As a general rule store any hazardous substances away from sources of heat and direct sunlight. Heat and sunlight may impact and degrade chemical properties, ignite combustible vapours, deteriorate storage containers and fade labels making identification difficult.

When using hazardous substances ensure air ventilation to the workspace is adequate and operators are equipped with personal protective equipment e.g. masks, goggles and gloves, appropriate to the hazard.

Never mix different cleaning chemical fluids or pesticides. Chemical reactions can occur creating dangerous gases and in some cases exothermic reactions with the potential to cause fires and explosions.

Always dispose of unwanted chemicals particularly petroleum based products and pesticides responsibly to protect the environment. Do not tip down drains, into drainage dykes, rivers or onto the land.

Segregate incompatible chemicals to prevent accidental mixing of chemicals which can produce toxic gases, combustible vapours and exothermic reactions likely to produce heat, fire or explosions. The chemical compatibility table provides guidance for segregated storage of incompatible chemicals.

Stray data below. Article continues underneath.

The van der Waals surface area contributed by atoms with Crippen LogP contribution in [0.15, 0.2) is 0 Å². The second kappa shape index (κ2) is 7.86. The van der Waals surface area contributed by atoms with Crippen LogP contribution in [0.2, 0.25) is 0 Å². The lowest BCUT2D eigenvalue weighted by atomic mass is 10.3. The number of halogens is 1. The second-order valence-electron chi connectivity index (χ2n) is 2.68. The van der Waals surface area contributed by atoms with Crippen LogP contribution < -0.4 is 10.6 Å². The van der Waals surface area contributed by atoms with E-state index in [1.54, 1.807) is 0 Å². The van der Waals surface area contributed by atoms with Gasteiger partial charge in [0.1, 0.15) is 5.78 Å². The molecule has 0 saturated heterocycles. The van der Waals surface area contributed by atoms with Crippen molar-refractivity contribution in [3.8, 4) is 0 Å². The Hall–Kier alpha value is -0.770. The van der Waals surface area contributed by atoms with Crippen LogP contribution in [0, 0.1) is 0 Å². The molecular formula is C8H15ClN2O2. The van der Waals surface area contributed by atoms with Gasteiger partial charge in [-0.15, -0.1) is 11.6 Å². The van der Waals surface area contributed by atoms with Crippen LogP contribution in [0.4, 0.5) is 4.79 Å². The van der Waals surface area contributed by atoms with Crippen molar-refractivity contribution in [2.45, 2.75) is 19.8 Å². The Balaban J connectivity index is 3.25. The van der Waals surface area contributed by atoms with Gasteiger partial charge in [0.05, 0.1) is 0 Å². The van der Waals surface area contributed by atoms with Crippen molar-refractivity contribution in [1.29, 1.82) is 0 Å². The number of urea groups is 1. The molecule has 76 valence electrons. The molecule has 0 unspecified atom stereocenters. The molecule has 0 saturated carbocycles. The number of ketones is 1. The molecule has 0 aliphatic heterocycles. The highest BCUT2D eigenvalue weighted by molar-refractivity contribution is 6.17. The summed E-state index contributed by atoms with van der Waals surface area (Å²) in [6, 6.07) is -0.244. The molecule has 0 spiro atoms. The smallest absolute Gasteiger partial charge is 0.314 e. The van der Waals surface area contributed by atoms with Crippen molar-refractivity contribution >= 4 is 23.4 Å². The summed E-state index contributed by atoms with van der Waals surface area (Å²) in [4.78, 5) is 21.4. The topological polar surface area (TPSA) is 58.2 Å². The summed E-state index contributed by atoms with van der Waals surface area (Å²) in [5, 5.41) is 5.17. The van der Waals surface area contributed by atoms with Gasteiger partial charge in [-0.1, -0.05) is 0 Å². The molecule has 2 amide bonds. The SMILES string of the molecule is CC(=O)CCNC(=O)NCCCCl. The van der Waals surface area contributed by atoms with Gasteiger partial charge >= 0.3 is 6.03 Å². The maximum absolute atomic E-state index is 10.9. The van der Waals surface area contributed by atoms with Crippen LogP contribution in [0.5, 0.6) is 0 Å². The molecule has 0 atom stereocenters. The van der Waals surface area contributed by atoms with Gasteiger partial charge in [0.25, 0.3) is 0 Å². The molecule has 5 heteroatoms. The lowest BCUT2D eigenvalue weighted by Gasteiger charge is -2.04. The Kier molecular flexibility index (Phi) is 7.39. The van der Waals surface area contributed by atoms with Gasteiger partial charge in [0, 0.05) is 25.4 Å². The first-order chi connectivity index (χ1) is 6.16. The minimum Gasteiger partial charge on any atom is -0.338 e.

Finally have emergency numbers for fire and emergency services and the environmental agency in a convenient place in case of emergency.

Safety a priority for Fuel Storage

Safety concerns regarding the storage of flammable liquids hit the headlines following the threat of industrial action by fuel tanker drivers. After official advice was broadcast to stockpile a reserve supply the press went into a feeding frenzy when a woman was badly burned whilst decanting petrol into a container in her kitchen whilst a gas ring was lit.